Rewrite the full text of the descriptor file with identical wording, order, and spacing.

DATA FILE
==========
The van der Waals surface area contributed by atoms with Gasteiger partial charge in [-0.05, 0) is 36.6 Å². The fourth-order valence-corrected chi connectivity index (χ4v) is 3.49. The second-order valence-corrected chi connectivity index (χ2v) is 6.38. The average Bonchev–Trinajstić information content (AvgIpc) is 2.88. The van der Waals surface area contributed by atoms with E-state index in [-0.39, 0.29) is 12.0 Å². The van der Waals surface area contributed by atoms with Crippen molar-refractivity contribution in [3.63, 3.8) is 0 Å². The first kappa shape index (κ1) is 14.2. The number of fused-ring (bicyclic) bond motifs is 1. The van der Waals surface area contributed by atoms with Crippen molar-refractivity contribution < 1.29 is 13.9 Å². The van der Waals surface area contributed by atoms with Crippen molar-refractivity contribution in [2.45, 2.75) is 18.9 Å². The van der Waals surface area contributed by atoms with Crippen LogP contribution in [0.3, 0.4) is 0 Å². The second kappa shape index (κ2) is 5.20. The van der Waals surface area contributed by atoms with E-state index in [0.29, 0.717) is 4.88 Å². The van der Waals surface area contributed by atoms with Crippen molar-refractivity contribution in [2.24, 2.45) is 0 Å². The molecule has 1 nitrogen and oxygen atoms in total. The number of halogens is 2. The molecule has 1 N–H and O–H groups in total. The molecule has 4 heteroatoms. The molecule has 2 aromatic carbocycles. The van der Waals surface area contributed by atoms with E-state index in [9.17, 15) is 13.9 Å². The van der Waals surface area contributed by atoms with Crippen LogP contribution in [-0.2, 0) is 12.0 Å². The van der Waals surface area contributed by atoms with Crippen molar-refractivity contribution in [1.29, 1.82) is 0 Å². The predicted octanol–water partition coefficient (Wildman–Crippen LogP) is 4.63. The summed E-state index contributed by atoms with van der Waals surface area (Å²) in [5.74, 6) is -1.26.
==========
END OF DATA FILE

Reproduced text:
The van der Waals surface area contributed by atoms with Gasteiger partial charge in [-0.05, 0) is 36.6 Å². The fourth-order valence-corrected chi connectivity index (χ4v) is 3.49. The second-order valence-corrected chi connectivity index (χ2v) is 6.38. The average Bonchev–Trinajstić information content (AvgIpc) is 2.88. The van der Waals surface area contributed by atoms with E-state index in [-0.39, 0.29) is 12.0 Å². The van der Waals surface area contributed by atoms with Crippen molar-refractivity contribution in [3.63, 3.8) is 0 Å². The first kappa shape index (κ1) is 14.2. The number of fused-ring (bicyclic) bond motifs is 1. The van der Waals surface area contributed by atoms with Crippen molar-refractivity contribution < 1.29 is 13.9 Å². The van der Waals surface area contributed by atoms with Crippen molar-refractivity contribution in [2.45, 2.75) is 18.9 Å². The van der Waals surface area contributed by atoms with Crippen LogP contribution in [0.3, 0.4) is 0 Å². The second kappa shape index (κ2) is 5.20. The van der Waals surface area contributed by atoms with E-state index in [0.29, 0.717) is 4.88 Å². The van der Waals surface area contributed by atoms with Crippen molar-refractivity contribution in [2.24, 2.45) is 0 Å². The molecule has 1 nitrogen and oxygen atoms in total. The number of halogens is 2. The molecule has 1 N–H and O–H groups in total. The molecule has 4 heteroatoms. The molecule has 2 aromatic carbocycles. The van der Waals surface area contributed by atoms with E-state index in [9.17, 15) is 13.9 Å². The van der Waals surface area contributed by atoms with Crippen LogP contribution in [-0.2, 0) is 12.0 Å². The van der Waals surface area contributed by atoms with Crippen molar-refractivity contribution in [1.29, 1.82) is 0 Å². The predicted octanol–water partition coefficient (Wildman–Crippen LogP) is 4.63. The summed E-state index contributed by atoms with van der Waals surface area (Å²) in [5.74, 6) is -1.26.